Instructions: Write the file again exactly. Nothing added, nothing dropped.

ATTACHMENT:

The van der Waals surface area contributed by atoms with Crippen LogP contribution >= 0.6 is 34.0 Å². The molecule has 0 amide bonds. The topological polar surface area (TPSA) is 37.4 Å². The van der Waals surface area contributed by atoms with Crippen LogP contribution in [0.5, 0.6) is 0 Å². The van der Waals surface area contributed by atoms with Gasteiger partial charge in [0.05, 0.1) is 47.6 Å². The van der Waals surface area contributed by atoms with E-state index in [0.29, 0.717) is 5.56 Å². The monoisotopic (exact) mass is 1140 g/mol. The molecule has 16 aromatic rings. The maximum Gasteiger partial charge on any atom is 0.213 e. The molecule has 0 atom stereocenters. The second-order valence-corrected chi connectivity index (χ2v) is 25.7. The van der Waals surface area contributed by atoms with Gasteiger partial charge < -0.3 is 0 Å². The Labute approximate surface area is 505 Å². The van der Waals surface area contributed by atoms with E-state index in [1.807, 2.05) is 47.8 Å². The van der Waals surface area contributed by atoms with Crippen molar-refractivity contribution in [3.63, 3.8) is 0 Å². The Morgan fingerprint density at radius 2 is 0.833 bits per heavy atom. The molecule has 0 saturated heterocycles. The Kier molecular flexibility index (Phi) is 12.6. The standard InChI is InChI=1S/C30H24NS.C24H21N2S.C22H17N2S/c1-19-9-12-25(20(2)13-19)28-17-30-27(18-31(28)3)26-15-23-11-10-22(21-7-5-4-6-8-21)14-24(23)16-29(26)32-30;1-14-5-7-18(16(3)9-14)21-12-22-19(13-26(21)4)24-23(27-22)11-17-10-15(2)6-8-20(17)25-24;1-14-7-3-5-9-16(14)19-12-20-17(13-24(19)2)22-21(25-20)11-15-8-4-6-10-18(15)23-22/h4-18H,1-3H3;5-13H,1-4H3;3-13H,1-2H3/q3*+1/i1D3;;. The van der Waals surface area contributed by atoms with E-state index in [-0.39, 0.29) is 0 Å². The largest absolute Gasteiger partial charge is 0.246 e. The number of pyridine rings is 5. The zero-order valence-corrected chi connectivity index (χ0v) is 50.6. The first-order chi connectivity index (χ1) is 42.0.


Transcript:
The van der Waals surface area contributed by atoms with Crippen LogP contribution >= 0.6 is 34.0 Å². The molecule has 0 amide bonds. The topological polar surface area (TPSA) is 37.4 Å². The van der Waals surface area contributed by atoms with Crippen LogP contribution in [0.5, 0.6) is 0 Å². The van der Waals surface area contributed by atoms with Gasteiger partial charge in [0.05, 0.1) is 47.6 Å². The van der Waals surface area contributed by atoms with E-state index in [0.29, 0.717) is 5.56 Å². The monoisotopic (exact) mass is 1140 g/mol. The molecule has 16 aromatic rings. The maximum Gasteiger partial charge on any atom is 0.213 e. The molecule has 0 atom stereocenters. The second-order valence-corrected chi connectivity index (χ2v) is 25.7. The van der Waals surface area contributed by atoms with Gasteiger partial charge < -0.3 is 0 Å². The Labute approximate surface area is 505 Å². The van der Waals surface area contributed by atoms with E-state index in [1.807, 2.05) is 47.8 Å². The van der Waals surface area contributed by atoms with Crippen molar-refractivity contribution in [3.63, 3.8) is 0 Å². The Morgan fingerprint density at radius 2 is 0.833 bits per heavy atom. The molecule has 0 saturated heterocycles. The Kier molecular flexibility index (Phi) is 12.6. The standard InChI is InChI=1S/C30H24NS.C24H21N2S.C22H17N2S/c1-19-9-12-25(20(2)13-19)28-17-30-27(18-31(28)3)26-15-23-11-10-22(21-7-5-4-6-8-21)14-24(23)16-29(26)32-30;1-14-5-7-18(16(3)9-14)21-12-22-19(13-26(21)4)24-23(27-22)11-17-10-15(2)6-8-20(17)25-24;1-14-7-3-5-9-16(14)19-12-20-17(13-24(19)2)22-21(25-20)11-15-8-4-6-10-18(15)23-22/h4-18H,1-3H3;5-13H,1-4H3;3-13H,1-2H3/q3*+1/i1D3;;. The van der Waals surface area contributed by atoms with E-state index in [-0.39, 0.29) is 0 Å². The largest absolute Gasteiger partial charge is 0.246 e. The number of pyridine rings is 5. The zero-order valence-corrected chi connectivity index (χ0v) is 50.6. The first-order chi connectivity index (χ1) is 42.0.